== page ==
Tuesday, 16 July 2013

The Dalston Conservation Tour: a tour with two guides

This was a free guided-tour that was offered as part of Dalston People's Festival. It was advertised in this way: 

Respecting our heritage. Guided walk and discussion. Ray Blackburn of Dalston Conservation Area Advisory Committee will talk us through the history and merit of buildings we take for granted, the recent Design for London, Dalston Heritage Scoping Report and the work of the CAAC to protect that heritage and implement the report’s recommendations. How can we protect our history and keep Dalston unique?

About 15 of us assembled outside the new library at 6.30PM and while waiting for latecomers some of the characters of the walk became more evident. Ray our tall, knowledgable guide took a supporting position while the man on the right outlined some of the other tours that would feature in the festival and the objective of using the event to make proposals to the council. Another man identified himself as being part of the council but attending in an unofficial capacity, while Vincent from the planning department seemed to be mentioned in his absence more than once. I realised that this was not only an architectural tour but also one deeply involved in local politics. 

Our guide Ray got going by introducing the tour which worked on the (largely correct) assumption that  we were interested and even engaged citizens and definitely not tourists. He then explained that the tour would focus on what could be seen rather than telling us about what used to be there, as many historical tours do. He did however make one exception, mentioning the demolished station and how architectural features from it that could have been preserved were lost. He did this in order to introduce the question, "what should be done with architectural fragments?"  

We moved on to the old library, a rather undistinguished construction where we were told about its history and present use and about its architectural features. This was to set the tone for much of what followed: description of the building with particular attention to architecture followed by a question about conservation principles. The somewhat dull and unloved ex-library was described as a 'good example' of post-war modernist public architecture and important to preserve in order to be able to tell the story of Dalston from an architectural point of view. This is an interesting argument and one that appeals more to professionals in the architectural field; that things can be mundane even ugly yet of value to the narrative of the space.

Here we came to Kinetica the new 14-floor tower block that can be seen in the background. The question that he got to was how do these significantly taller buildings effect the appearance of the area that was previously built to just 3 or 4 floors. This format of beginning with an architectural description and using it as a lead in for a question of principal was his way to connect his expertise in architetural history and guiding with the political objectives of the tour's organisers. Although it was generally very clear what the answer should be, such as this tower is too tall, it was a soft sell that allowed the listeners space to consider it as a question. On balance this was quite a good approach as an overtly partisan tour would have probably turned some people off. Still, it was not difficult to read between the lines, what was offered were not genuine planning dilemmas, this was quietly working at convincing you of the value of increased conservation.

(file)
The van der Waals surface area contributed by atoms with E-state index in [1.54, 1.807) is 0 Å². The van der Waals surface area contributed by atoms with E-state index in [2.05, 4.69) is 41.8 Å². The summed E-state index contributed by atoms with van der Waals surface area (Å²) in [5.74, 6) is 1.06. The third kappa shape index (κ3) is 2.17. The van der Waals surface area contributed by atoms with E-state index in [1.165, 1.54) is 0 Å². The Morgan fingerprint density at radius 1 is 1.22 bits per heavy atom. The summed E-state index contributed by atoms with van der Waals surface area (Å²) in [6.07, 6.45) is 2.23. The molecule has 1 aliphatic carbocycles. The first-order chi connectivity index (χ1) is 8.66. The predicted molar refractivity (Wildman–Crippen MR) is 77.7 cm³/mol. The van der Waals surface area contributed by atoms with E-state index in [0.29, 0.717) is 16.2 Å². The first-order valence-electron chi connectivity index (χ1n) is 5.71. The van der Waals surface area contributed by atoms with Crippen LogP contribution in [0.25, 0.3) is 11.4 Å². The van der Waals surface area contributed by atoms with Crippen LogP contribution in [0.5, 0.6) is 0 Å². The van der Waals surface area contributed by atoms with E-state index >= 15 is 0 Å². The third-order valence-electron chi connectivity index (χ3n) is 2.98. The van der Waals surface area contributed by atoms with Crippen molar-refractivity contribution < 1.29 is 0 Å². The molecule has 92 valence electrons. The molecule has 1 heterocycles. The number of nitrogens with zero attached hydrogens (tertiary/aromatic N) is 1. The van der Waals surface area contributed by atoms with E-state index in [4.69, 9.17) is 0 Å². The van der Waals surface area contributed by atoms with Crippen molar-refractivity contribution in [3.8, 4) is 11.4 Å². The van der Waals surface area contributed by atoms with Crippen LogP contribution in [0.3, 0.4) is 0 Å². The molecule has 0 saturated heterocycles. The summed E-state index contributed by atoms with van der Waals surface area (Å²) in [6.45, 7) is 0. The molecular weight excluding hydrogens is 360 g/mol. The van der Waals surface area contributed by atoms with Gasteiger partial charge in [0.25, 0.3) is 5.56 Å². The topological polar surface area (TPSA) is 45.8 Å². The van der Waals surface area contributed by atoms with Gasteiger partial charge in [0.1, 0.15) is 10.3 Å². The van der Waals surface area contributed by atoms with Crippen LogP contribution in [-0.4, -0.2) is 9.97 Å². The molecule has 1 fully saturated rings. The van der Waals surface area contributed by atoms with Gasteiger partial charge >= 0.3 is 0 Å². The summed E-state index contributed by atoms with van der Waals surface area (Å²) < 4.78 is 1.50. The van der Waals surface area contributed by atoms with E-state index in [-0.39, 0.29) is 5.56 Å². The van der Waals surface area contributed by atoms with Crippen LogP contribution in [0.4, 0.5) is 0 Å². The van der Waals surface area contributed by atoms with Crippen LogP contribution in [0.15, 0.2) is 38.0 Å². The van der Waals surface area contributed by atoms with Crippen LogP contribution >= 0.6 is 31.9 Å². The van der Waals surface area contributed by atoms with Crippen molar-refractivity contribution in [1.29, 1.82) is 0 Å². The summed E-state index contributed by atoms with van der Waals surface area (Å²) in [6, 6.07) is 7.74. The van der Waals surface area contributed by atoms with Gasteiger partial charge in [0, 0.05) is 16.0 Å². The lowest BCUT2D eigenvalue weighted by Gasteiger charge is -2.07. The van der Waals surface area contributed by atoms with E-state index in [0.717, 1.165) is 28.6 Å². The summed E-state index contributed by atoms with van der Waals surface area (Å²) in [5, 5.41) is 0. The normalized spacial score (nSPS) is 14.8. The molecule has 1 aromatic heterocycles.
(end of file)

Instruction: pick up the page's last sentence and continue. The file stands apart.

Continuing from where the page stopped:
Speaking of quiet, Dalston Lane was anything but. There was a continual stream of buses passing back and forth which proved a problem for our quietly spoken guide. We had to crowd close to hear him but inevitably things got lost in the hectic hum of engines, steel and rubber on asphalt.   

With our discussion of architecture it was inevitable we'd take in Dalston House, though greater attention was given to the Pentecostal church behind it and the issue of architectural continuity in street regeneration.

Dalston being Dalston there was a bit of action with the police so we had to find a quiet spot and here we learnt about the past of the Chinese restaurant Shanghai. Here the Dalston Heritage Scoping Report was circulated, a thick, well researched document on local architectural history. It was roundly praised and we admired the restaurant's former pie and mash exterior. 

Throughout the tour there had been a gentle tension between Ray, our guide, and the man who had organised the events on a wider level. He often added details to the commentary and particularly talked about the processes and politics of conservation. He wore his activist colours very overtly and was looking to come away with an action plan and recommendations while our guide (who really is a professional guide in his daily life) was more focussed on the architecture itself and on conservation principles. It is this double interest that gave the tour its unique flavour, a split focus that was quite literally personified. 

At the end of tour we were invited to the pub where a room was reserved for us and where the political side of the tour now took the dominant role. Most of those taking the took attended and gave their thoughts and suggestions on how to improve the conservation of Dalston. We got into the local politics more directly yet at the same time there was also a chance to meet some of the others taking the tours who included Hackney Tours guide Simon, who told me about the book, The Tour Guide a study of New York City tour guides that sounds very interesting and about his own tours that will, I hope, find their way onto this blog in the not too distant future.  

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